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The Petrifying Peril of Professor Kubik, The Ghastly Geometer!

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"So, Professor Kubik, you call yourself the Geometer now?" Barry Allen asked, trying to make light conversation. He leaned one red-gloved hand casually against the glass wall of his prison. With luck, the professor wouldn't realize what he was trying to do.

"Indeed!" shouted the neophyte supervillain. Barry suspected he meant to boom menacingly, or declaim with sinister emphasis, or something of the sort - but his thin, hoarse voice kept breaking halfway and spoiling the effect. "As you see, I have trapped you in a geodesic dome formed entirely from triangles of unbreakable glass!!! Now you cannot keep me from destroying Central City!!! The bombardment with perfectly spherical balloons of carbon dioxide gas will begin at noon precisely!!!"

Barry wasn't especially worried about the bombardment. As a chemist, he knew that carbon dioxide gas could theoretically flood low-lying areas and drive out the oxygen, suffocating anyone caught in it, but he also knew that Central City - located as it was in the Plains States - was too flat and too windy for any dangerous concentration of the gas to build up, except possibly in the sewers, where it might suffocate rats and put out any hypothetical fires.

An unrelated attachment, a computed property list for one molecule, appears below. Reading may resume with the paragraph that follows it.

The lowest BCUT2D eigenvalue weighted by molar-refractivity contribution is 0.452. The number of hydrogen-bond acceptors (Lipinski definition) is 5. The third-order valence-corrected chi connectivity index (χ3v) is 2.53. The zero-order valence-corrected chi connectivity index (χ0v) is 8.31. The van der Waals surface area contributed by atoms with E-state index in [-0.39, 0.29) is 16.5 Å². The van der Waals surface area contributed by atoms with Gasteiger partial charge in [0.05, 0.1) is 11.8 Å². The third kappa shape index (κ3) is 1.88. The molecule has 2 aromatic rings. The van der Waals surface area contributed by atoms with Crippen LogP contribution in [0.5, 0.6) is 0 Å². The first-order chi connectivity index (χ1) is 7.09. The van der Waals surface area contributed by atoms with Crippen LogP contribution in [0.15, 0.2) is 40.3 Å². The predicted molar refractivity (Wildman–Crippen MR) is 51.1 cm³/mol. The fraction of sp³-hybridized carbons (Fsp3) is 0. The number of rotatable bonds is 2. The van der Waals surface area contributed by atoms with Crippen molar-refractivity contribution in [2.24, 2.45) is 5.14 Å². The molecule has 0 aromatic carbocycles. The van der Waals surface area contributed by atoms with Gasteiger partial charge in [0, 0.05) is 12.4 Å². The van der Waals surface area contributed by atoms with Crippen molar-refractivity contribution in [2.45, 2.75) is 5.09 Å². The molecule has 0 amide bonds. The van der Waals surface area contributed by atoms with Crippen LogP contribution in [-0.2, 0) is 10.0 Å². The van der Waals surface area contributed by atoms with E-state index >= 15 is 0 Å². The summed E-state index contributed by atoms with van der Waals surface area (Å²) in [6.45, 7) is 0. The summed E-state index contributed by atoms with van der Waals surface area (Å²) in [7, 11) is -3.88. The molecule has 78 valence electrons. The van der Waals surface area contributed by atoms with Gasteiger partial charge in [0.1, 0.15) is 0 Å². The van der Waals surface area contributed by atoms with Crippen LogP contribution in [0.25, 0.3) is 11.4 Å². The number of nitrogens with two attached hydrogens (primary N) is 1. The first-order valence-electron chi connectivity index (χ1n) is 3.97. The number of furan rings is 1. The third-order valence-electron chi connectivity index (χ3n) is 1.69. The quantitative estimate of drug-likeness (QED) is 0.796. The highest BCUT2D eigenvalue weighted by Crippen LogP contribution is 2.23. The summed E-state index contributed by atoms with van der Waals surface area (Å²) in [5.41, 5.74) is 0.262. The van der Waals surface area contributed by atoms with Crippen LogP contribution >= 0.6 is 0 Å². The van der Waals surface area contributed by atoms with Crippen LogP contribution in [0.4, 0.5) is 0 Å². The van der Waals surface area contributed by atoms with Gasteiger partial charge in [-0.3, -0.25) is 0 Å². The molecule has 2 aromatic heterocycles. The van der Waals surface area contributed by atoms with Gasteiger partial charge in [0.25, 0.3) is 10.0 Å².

He was more concerned about the Professor. Kubik was a reputable member of society, a faculty member at Central City University; true, he was a professor of geometry, but it didn't make sense that a simple coincidence of name and profession should drive anyone to a life of crime. Barry didn't believe, for instance, that if his fiancée Iris West had happened to take up cartography she would inevitably have begun trying to kill people with deadly mazes while wearing a map-emblazoned costume.

No, it was most likely that someone had brainwashed Professor Kubik into supervillainy, hoping to keep the Flash - otherwise known as Barry Allen - imprisoned long enough to do something far more dastardly than bombard Central City with carbon-dioxide balloons. What that something was, Barry didn't know yet, but he intended to find out.

Just as soon as he got out of this glass prison. Thankfully, that wouldn't be too hard; his power of super-speed enabled him to match the oscillation rate of the atoms in any material, essentially letting him become part of the glass himself, once he found the right speed to vibrate.

"I'm sorry, Professor, but I can't let you do that," Barry said, and walked through the wall.